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Stilling, Benedict


STILLING, BENEDICT (1810–1879), German pioneer in surgery and anatomy. Stilling, who was born in Kirchlain, Hesse, studied at Marburg, and in 1833 was appointed district surgeon in Cassel, where from 1840 he concentrated on his private practice. He was the first German surgeon to perform ovariotomy by the extraperitoneal method. However, this method did not immediately attract the attention of his colleagues and was "rediscovered" ten years later by the British surgeon Doffin. Stilling was the first to transplant a section of the cornea from the eye of one rabbit to that of another, and preserve the transparency. He coined the term "vasomotoric nerves" and was the first to prove the vasomotor function of the sympathetic nervous system. Stilling also studied the anatomy and physiology of the central nervous system and wrote numerous books on various aspects of the structure of the spinal cord. He introduced the sliding microtome and serial section into microscopic technique. His son jacob benedict stilling (1842–1915) was born in Cassel. In 1884 he was appointed professor of ophthalmology at the University of Strasbourg. He first described pseudo-isochromatic tables and made significant contributions to the study of color sense, color blindness, and perimetry. His numerous publications deal mainly with the subjects of color sense and myopia.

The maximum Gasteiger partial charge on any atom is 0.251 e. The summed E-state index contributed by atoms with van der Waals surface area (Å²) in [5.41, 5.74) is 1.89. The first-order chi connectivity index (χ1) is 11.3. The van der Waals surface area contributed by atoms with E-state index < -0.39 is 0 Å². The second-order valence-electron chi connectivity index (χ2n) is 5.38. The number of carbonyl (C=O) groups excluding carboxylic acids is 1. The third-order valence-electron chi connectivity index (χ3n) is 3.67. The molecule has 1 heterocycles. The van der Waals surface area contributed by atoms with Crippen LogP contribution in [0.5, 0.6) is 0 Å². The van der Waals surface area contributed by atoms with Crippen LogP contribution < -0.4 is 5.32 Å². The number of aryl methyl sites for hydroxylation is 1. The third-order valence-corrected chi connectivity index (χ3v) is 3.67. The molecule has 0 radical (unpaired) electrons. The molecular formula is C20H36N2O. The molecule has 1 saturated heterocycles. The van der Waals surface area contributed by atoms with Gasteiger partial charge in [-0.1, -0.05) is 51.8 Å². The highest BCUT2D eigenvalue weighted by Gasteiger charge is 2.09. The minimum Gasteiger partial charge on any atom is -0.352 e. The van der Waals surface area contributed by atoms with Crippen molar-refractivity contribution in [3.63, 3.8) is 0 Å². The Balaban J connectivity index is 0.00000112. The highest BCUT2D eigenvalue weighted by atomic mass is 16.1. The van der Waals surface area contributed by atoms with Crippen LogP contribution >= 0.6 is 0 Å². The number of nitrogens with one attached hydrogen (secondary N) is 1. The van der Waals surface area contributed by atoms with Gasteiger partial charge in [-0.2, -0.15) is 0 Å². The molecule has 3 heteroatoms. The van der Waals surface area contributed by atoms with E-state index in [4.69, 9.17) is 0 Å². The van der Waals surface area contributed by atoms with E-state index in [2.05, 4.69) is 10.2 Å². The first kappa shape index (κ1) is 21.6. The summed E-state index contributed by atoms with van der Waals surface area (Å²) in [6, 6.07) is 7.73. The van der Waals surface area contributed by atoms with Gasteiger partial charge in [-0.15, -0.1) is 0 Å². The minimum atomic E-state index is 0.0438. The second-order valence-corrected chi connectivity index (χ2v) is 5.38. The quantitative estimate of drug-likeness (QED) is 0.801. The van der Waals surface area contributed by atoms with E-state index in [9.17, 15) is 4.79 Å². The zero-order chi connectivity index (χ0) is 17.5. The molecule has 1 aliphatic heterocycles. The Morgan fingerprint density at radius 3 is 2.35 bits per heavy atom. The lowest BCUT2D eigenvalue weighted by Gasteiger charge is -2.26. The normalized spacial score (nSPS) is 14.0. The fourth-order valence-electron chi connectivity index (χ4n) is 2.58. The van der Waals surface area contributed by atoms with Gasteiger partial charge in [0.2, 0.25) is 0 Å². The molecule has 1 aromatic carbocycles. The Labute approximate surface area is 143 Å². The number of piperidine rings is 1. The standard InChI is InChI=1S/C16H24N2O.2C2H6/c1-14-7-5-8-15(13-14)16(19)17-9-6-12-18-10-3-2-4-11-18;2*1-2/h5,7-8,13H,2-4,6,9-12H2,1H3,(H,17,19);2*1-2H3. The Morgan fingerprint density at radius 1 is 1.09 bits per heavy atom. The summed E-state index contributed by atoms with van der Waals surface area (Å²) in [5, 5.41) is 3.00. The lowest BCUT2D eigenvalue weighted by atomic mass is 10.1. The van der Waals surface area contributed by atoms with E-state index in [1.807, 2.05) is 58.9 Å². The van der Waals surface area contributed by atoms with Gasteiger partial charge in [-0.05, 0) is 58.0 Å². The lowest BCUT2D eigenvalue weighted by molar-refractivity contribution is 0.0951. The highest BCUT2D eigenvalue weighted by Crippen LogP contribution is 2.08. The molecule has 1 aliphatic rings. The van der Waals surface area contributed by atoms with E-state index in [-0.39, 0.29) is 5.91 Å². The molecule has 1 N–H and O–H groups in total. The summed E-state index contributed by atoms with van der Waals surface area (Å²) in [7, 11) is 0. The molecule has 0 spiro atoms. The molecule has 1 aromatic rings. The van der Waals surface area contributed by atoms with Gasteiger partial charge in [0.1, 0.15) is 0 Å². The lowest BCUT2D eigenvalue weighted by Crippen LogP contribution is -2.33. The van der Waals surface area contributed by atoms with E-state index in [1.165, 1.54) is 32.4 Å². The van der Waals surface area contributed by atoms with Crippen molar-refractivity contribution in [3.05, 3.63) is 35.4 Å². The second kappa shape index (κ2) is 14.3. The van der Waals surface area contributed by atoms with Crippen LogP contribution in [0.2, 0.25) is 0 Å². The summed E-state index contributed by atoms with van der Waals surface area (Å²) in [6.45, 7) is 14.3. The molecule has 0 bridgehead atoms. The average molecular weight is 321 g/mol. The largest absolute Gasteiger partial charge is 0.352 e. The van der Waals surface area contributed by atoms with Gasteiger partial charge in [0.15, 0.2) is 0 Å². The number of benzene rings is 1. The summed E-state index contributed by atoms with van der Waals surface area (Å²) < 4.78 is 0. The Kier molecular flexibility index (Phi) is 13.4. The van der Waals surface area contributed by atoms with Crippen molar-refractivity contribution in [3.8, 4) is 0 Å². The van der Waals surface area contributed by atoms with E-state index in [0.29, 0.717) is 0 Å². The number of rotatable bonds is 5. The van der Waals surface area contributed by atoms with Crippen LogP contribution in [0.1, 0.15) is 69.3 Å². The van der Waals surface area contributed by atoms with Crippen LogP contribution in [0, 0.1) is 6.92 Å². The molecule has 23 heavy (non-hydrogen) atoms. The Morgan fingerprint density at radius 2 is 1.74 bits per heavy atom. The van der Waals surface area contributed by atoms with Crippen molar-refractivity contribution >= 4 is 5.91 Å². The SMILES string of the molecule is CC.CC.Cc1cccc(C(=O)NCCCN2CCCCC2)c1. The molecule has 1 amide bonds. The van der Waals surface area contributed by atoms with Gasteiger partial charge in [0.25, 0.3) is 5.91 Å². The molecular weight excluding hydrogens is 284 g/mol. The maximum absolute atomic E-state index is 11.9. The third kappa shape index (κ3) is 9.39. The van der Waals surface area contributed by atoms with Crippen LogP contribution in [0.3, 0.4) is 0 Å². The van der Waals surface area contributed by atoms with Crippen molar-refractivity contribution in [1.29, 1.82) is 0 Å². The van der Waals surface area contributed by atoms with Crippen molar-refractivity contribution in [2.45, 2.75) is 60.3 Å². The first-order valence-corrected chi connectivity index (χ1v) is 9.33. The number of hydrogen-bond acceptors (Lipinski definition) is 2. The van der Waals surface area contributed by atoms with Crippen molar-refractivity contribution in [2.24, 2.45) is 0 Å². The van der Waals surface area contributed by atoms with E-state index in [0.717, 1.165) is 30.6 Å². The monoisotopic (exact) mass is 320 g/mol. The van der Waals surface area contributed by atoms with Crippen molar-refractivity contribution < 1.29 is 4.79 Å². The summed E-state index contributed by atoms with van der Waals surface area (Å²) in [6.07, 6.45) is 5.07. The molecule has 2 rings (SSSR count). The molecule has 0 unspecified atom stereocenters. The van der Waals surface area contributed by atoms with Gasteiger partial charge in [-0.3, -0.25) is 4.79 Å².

S.R. Kagan, Jewish Medicine (1952), 148–9, 516; Biographisches Lexikon der hervorragenden Aerzte, 5 (1934).

[Suessmann Muntner]

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